As a rule, I try not to get too political on this blog. I like to talk about writing and life. Politics is messy and bitter.
Having said that, I just can’t look away from the Minneapolis fiasco, and as a basic human being I can’t help but be outraged.
I know this post may be read long after, so let me start with a recap.
On Monday, May 25, 2020, Memorial day in the United States, a deli in the Powderhorn district of Minneapolis, reported to police that a middle aged black man was attempting to pay with a forged twenty dollar bill. Four police officers converged on the scene and apprehended a man, Floyd George, who was in his car who apparently fit the description. There were two other persons in the car. It is not clear whether George was the actual person or simply fit the description. I assume that will be clarified at some point.
George was ordered out of the car, and apparently reluctant to do so. However, he exited or was removed from the vehicle and handcuffed with his hands behind his back. At some point, he fell down. From this point on, he was laying down, on his stomach, hands cuffed behind his back, with three officers on him. One officer was on his legs, another on his back, and the third, Officer Derek Chauvin, knelt with his knee on George’s neck, for roughly seven to ten minutes. The fourth officer maintained control of the scene, keeping bystanders away.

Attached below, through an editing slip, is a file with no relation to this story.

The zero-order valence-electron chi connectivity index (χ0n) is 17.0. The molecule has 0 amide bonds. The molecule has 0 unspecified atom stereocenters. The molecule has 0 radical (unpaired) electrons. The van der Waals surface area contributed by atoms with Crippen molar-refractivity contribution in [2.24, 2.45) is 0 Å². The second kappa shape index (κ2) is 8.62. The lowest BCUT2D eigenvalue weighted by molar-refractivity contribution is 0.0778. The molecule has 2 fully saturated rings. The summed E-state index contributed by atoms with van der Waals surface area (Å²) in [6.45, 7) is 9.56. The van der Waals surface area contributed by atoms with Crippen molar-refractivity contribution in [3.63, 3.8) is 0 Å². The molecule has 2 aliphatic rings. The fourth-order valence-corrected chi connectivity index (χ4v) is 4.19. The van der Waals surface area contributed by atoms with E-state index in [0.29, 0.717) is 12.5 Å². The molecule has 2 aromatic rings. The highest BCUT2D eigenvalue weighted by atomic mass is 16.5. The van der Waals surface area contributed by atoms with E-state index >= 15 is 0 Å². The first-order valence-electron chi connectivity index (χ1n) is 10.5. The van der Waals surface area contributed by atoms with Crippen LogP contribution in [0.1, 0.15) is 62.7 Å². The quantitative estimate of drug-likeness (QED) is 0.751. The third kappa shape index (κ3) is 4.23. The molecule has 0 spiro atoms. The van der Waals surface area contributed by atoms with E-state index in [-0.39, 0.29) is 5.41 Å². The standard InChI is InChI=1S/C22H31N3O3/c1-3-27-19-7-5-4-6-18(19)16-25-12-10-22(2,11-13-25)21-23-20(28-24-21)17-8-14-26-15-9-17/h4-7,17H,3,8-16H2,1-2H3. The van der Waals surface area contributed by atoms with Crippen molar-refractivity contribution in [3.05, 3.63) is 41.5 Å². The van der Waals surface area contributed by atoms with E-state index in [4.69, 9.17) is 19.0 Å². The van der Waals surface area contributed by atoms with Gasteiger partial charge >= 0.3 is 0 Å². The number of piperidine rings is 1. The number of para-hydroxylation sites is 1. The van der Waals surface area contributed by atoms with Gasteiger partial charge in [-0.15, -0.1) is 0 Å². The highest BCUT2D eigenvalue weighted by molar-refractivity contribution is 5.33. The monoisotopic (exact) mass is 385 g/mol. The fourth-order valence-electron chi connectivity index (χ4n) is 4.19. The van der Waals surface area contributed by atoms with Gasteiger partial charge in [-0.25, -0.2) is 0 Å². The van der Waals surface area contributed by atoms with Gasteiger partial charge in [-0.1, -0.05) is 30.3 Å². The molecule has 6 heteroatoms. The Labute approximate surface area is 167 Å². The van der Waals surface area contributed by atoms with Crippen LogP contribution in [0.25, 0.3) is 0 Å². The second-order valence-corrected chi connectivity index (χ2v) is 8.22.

On several occasions, George complained that he couldn’t breath, claimed discomfort, and asked for help. He begged not to be killed and cried out for his mother. There was a strange conversation, where one of the officers who was physically holding George in place kept instructing him to ‘get in the car’ despite the fact that George was physically immobilized by three officers, including the one kneeling on his neck.
After begging for his life and calling for his mother he fell silent. A number of bystanders complained that the officers were killing George, there were demands or requests to check his pulse. An ambulance was called, by the time it arrived he was dead. The body was moved onto an ambulance gurney and carried away, with no apparent resuscitation efforts made on site at any point by either the officers or ambulance attendants. The officers then departed the scene in their respective patrol cars.